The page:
Is the Russian navy rising?
For the first time in 24 years, the U.S. Navy’s intelligence branch has published an unclassified report warning against a rapidly rearming and increasingly aggressive Russian fleet.
And while the report—which the Navy intends for public consumption—has been years in the making, recent events have underscored just how serious its findings are. It’s becoming clearer by the day that, with the strong backing of President Vladimir Putin, the Russian navy is making a serious effort to challenge the world’s preeminent maritime power—the United States.
Russia is a land power that has insufficient power to defend its border. And we don't want them to have more land (and supporting air) power to push around weaker neighbors on their western border.
We should hope that Russia builds up their navy at the expense of land and air power.
It will give European NATO navies something to do, meaning our allies will soak up a lot of that growing naval power.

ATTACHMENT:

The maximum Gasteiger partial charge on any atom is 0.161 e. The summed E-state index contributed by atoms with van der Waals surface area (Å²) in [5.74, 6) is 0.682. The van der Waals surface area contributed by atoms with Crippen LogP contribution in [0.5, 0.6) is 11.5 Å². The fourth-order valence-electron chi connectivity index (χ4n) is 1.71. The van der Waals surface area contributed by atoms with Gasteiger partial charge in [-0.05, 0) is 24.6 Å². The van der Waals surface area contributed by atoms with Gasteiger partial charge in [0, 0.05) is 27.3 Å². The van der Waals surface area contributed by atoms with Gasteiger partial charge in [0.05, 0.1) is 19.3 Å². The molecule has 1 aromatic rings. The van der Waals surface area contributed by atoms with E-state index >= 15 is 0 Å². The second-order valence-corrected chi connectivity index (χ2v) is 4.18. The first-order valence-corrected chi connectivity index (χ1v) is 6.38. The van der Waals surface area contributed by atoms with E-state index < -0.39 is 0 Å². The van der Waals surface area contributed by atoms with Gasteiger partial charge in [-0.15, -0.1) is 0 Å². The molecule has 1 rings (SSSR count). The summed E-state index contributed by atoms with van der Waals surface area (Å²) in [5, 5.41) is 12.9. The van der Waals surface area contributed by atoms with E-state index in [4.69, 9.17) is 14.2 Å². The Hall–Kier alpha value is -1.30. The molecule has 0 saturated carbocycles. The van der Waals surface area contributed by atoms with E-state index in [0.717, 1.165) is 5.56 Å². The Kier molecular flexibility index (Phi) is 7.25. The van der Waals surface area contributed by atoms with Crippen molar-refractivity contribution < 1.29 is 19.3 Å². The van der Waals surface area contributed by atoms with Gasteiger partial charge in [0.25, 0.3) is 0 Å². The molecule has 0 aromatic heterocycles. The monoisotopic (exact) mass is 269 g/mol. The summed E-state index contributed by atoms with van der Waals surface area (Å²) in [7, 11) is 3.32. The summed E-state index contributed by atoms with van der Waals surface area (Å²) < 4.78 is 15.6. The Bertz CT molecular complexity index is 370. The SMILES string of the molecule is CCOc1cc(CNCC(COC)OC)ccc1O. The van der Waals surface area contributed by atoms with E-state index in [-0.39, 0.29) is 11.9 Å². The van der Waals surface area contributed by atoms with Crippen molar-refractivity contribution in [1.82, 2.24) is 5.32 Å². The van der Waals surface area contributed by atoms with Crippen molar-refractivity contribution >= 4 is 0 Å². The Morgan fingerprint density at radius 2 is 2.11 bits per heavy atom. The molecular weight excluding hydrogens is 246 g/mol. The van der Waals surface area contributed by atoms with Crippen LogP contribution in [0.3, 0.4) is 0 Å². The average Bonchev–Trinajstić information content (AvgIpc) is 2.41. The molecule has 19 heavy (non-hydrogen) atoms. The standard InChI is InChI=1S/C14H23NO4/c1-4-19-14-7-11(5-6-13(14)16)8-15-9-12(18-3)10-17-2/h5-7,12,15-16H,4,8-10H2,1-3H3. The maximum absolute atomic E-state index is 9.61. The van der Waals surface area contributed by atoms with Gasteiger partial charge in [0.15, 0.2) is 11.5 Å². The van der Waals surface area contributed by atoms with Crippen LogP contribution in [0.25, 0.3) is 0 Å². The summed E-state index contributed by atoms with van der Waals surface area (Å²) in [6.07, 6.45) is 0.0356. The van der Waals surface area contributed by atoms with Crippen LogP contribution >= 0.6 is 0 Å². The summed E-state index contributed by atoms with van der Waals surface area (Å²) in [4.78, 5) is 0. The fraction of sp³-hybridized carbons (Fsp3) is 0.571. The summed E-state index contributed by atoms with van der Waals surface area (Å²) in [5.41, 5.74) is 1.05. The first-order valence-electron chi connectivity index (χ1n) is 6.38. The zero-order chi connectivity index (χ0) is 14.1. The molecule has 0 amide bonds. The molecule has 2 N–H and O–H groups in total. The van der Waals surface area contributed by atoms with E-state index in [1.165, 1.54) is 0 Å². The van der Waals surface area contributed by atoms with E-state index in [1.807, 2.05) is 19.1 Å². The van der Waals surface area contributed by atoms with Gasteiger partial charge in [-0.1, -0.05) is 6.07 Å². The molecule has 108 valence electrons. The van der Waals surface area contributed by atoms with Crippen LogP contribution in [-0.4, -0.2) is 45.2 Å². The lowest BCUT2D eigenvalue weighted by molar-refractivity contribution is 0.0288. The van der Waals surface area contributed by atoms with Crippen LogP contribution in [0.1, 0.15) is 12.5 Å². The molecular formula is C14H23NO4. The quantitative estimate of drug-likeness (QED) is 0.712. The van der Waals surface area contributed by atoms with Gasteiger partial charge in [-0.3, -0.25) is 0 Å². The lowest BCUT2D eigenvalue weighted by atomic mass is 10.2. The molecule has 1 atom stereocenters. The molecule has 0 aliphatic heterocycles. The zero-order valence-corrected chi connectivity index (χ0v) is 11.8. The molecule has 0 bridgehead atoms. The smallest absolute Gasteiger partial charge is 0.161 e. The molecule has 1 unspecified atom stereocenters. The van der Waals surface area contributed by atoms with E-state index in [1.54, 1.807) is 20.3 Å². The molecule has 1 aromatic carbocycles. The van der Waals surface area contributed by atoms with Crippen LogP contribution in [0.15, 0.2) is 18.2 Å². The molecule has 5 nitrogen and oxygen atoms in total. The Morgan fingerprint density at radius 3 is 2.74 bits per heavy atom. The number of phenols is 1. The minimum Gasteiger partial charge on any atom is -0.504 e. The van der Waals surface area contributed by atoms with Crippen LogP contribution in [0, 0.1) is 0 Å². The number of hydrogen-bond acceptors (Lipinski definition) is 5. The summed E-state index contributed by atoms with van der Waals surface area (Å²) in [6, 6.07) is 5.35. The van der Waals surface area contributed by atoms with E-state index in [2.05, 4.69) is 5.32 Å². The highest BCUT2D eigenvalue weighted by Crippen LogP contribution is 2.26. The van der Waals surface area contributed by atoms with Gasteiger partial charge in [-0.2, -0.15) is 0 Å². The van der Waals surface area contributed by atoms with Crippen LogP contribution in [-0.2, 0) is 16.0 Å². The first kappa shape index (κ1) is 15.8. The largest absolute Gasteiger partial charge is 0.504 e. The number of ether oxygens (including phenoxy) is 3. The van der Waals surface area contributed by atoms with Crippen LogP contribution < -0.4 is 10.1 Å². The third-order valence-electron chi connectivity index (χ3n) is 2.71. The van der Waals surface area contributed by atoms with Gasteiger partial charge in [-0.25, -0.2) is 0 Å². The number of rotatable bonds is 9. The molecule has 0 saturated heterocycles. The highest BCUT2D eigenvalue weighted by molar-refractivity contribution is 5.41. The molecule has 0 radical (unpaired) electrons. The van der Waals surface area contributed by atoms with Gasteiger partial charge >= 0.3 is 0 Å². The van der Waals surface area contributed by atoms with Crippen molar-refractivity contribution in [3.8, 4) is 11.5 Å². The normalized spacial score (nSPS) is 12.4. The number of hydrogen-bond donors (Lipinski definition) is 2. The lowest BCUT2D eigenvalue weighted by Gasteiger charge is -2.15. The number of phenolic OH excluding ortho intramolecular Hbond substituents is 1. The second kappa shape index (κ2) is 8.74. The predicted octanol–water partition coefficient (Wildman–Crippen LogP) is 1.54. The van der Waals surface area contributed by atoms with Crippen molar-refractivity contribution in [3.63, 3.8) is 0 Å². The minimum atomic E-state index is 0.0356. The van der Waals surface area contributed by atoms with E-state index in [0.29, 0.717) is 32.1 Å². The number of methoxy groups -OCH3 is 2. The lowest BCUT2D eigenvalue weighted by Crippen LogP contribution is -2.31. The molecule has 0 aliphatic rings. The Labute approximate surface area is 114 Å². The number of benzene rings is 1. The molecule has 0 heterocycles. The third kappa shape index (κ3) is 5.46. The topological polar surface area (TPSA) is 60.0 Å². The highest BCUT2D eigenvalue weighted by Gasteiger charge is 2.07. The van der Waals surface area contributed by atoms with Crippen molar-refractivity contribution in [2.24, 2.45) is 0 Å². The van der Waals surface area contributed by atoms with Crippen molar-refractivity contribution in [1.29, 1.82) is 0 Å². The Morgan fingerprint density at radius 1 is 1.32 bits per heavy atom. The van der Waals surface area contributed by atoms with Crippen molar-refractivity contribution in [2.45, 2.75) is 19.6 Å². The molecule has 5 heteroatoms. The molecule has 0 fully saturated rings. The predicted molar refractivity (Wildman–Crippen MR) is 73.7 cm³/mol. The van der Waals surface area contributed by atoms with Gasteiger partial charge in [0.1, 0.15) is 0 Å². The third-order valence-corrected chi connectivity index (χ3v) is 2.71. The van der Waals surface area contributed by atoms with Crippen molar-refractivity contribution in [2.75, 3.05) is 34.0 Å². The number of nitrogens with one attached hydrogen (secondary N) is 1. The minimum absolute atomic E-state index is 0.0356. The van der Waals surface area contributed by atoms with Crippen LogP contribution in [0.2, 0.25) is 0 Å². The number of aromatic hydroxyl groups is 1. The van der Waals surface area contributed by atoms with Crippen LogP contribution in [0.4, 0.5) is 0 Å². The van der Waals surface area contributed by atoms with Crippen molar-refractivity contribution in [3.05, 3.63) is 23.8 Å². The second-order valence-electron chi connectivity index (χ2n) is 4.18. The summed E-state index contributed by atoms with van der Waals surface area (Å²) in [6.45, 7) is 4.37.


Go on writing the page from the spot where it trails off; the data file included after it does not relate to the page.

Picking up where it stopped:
And their feeble armies will face fewer Russian brigades.
But notwithstanding the warning about a rapidly rearming and aggressive Russian fleet, it's still a Red Storm writhing:
Despite lots of effort (fiscal and otherwise) the Russian Navy is not being rebuilt and that means it is fading away. No amount of media razzle dazzle will replace the actual presence of your warships in distant waters. In the last few years the only such appearances have been mainly for show and the few that occurred were heavily covered by the Russian media.
When I say my bedtime prayers, I beg God to inspire Putin to build aircraft carriers.